7. The system according to claim 1 wherein a response to the notification comprises setting a dormant time for the first one of the plurality of OEM network appliances, the dormant time comprising a time during which the notification server does not send notifications concerning the first one of the plurality of OEM network appliances to the administrator's device.

8. The system according to claim 1 wherein the notification comprises a cryptographically secure notification.

9. The system according to claim 1 wherein the household behavior model processor is configured to receive support to generate the household behavior model from a cloud based analytics server.

10. The system according to claim 1 wherein the household behavior model processor is configured to adjust the household behavior model over time based at least on one or more of feedback or received authorizations.

11. The system according to claim 1, wherein when an indication of approval is received from the administrator's device in response to the notification, the network gateway is configured to forward the control message to the first one of the plurality of OEM network appliances.

12. A method comprising:

receiving, at a network gateway, communications from one of a plurality of original equipment manufacturer (OEM) servers;
generating a household behavior model at a household behavior model processor, the household behavior model based, at least, on: expected usage of each of a plurality of OEM network appliances, wherein each one appliance of the plurality of OEM network appliances is associated with one of the plurality of OEM servers; and behavior of users associated with the network gateway;
determining at an anomaly detector, based on the household behavior model, whether a control message, which is associated with a first one of the plurality of OEM network appliances and has been received at the network gateway, is anomalous; and
sending a notification from a notification server to an application on an administrator's device in response to the anomaly detector determining that the control message is anomalous.

13. The method according to claim 12 wherein, in response to the notification, an authorization for the control message is received at the network gateway.

14. The method according to claim 13 wherein the authorization comprises at least one of a cryptographically secure authorization or a biometric verification.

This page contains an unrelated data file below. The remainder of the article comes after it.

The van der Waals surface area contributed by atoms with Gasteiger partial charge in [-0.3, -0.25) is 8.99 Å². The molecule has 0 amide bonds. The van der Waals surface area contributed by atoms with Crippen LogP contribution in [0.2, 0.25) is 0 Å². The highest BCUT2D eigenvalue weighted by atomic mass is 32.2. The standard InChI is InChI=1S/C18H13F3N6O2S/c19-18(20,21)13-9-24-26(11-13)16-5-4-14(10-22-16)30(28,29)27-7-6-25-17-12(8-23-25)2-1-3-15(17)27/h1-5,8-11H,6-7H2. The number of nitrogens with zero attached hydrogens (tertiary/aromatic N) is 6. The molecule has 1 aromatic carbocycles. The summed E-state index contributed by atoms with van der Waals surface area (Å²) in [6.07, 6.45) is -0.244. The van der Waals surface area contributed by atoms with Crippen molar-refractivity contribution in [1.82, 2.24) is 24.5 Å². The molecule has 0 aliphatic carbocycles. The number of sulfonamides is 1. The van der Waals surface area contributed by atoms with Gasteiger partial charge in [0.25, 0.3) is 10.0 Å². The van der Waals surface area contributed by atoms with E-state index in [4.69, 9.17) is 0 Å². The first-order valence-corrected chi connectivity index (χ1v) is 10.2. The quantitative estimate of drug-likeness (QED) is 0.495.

15. The method according to claim 12 wherein the network gateway quarantines the control message until a positive response comprising an authorization is received from the application on the administrator's device.

16. The method according to claim 12 wherein a response to the notification comprises setting a dormant time for the first one of the plurality of OEM network appliances, the dormant time comprising a time during which the notification server does not send notifications concerning the first one of the plurality of OEM network appliances to the administrator's device.

17. The method according to claim 12 wherein the notification comprises a cryptographically secure notification.

18. The method according to claim 12 wherein the household behavior model processor adjusts the household behavior model over time based at least on one of: feedback; and received authorizations.

19. The method according to claim 12, wherein when an indication of approval is received from the administrator's device in response to the notification, the method further comprises:

forwarding the control message from the network gateway to the first one of the plurality of OEM network appliances.

20. A non-transitory computer-readable medium including contents that are configured to cause a computing system to perform a method comprising:

receiving, at a network gateway, communications from a plurality of original equipment manufacturer (OEM) network appliances;
generating a household behavior model at a household behavior model processor, the household behavior model based, at least, on: expected usage of each of the plurality of OEM network appliances; and behavior of users associated with the network gateway;
at an anomaly detector, determining, based on the household behavior model, whether a control message, which is associated with a first one of the plurality of OEM network appliances and has been received at the network gateway, is anomalous; and
sending a notification from a notification server to an application on an administrator's device in response to the anomaly detector determining that the control message is anomalous.

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Patent History

Patent number: 10298604
Type: Grant
Filed: Sep 5, 2016
Date of Patent: May 21, 2019
Patent Publication Number: 20180069879
Assignee: Cisco Technology, Inc. (San Jose, CA)
Inventors: Steve Epstein (Hashmonaim), Avi Fruchter (Neve Daniel), Moshe Kravchik (Ramat Beit Shemesh), Yaron Sella (Beit Nekofa), Itay Harush (Jerusalem)
Primary Examiner: Evans Desrosiers
Application Number: 15/256,651

Classifications

Current U.S. Class: Policy (726/1)
International Classification: H04L 12/28 (20060101); H04L 29/06 (20060101); G06N 99/00 (20190101); H04W 4/12 (20090101);